Within Quakerism there is a trend away from Bible-based Christianity to more openness to different approaches to religion. For some that is manifested by discomfort with certain words and phrases. Our Meeting has experienced that but has moved to acceptance of differences as a valuable spiritual discipline. Our discussions following Meeting for Worship allow us to freely express ourselves with people of a like mind. This is important as we spend a great deal of time in work situations where discussions of religion, spiritual beliefs and politics are not appropriate. At work we feel we best express our Quakerism by relating to people on a human level. We strive to live out our values.

2012 Report

Members and attenders feel valued because members and attenders are valued. A common theme for members is the support Meeting has provided in times of need. There is a richness in the silence for all of us that makes Meeting valuable despite the lack of vocal ministry. Listening not only in Meeting for Worship but also in all our interactions has strengthened our Meeting and ourselves in our Spiritual path.

One challenge we have faced for a while has been the small numbers in the Meeting. The recent addition of three attenders has greatly enriched our Meeting. New people bring new ideas, energy, and a different way of looking at the life of our Meeting. This change can be uncomfortable as we are pushed out of our accustomed routine. As we grow, we add people who seek Truth in different ways, which we are learning to support as a Meeting. Spiritual growth cannot be supported without way opening to other ideas and other means of seeking.

One important aspect of the life of our meeting community is the interactions that take place following Meeting for Worship over tea and goodies. This can range from recipes to sharing of experiences to deep spiritual discussions. Part of our discussion has revolved around education for children if they should attend in the future, which initially was brought up in Meeting for Business. This has brought focus on the need for Adult Education as well, a point made by multiple people in our Meeting as we considered the spiritual state of the meeting.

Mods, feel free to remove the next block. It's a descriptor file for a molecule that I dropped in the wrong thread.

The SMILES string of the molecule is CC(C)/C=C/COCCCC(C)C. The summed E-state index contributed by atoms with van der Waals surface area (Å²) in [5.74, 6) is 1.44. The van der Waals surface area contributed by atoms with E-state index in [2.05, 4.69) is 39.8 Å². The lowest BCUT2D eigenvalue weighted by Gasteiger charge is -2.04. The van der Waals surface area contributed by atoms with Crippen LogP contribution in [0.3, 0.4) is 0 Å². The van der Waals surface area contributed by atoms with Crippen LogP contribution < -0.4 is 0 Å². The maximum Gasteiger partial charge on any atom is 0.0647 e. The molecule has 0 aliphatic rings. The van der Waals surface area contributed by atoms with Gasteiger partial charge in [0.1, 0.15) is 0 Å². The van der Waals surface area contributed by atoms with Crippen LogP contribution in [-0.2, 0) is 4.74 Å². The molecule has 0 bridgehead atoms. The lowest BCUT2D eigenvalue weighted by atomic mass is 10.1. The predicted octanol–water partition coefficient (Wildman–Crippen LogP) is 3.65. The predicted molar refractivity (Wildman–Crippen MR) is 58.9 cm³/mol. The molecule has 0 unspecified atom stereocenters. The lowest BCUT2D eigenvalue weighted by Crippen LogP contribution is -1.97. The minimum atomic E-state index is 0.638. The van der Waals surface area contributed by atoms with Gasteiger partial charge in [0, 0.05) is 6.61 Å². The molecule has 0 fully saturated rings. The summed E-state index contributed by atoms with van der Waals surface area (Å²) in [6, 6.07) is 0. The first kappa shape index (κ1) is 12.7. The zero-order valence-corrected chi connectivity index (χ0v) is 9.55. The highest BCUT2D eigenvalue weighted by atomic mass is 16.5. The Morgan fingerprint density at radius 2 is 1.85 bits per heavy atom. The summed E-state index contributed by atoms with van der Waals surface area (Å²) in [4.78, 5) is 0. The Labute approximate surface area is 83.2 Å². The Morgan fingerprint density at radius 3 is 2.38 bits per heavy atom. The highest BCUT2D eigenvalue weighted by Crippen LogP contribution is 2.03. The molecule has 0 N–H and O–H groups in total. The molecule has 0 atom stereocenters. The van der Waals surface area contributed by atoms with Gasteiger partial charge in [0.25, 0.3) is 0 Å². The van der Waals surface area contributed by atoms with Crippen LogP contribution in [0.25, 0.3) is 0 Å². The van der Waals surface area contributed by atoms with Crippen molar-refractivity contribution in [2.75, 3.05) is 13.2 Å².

As we move into the future, these challenges will help us learn and grow as a Meeting/Spiritual Community. We will continue to listen and nurture each other and the Meeting as a whole.

2011 Report

Spiritual State of the Meeting 2011

Our Meeting provides personal support during times of trouble as well as triumph. The fellowship enjoyed following Meeting for Worship spills over into daily life. The time we spend with each other strengthens each of us as well as the Meeting as a whole. We are concerned those who visit and share Worship and Fellowship with us do not return. Our Meeting is very small and we do not know if that is part of the issue that keeps our Meeting from growing. We do understand that a larger Meeting has things we do not, but a larger group may develop a focus that may not be comfortable for an individual. We also feel that Meeting for Worship is just that and not a social club. We will continue to open ourselves and our Meeting to new attenders.

The spiritual life of our Meeting comes from the silence. We do not discourage vocal ministry but it is rare in our Meeting for Worship. We find the shared silence to help soothe the clamor of our day to day existence and allow the spirit to take root and grow in each of us. Struggling with problems during the silence allows the ‘knots’ to loosen so each person is better able to face issues and share problems leading to if not a complete resolution at least peace. There is respect for each person’s process of working out problems. Our Meeting and its participants are open to listen but respect the personal boundaries of each other.

We are very proud of our consistent and growing support of the Catholic Worker House in Norfolk. We are now recognized as a source of caring in the homeless community. That is how we wish to be perceived as a Meeting. We also encourage individuals within the group to follow their own leadings.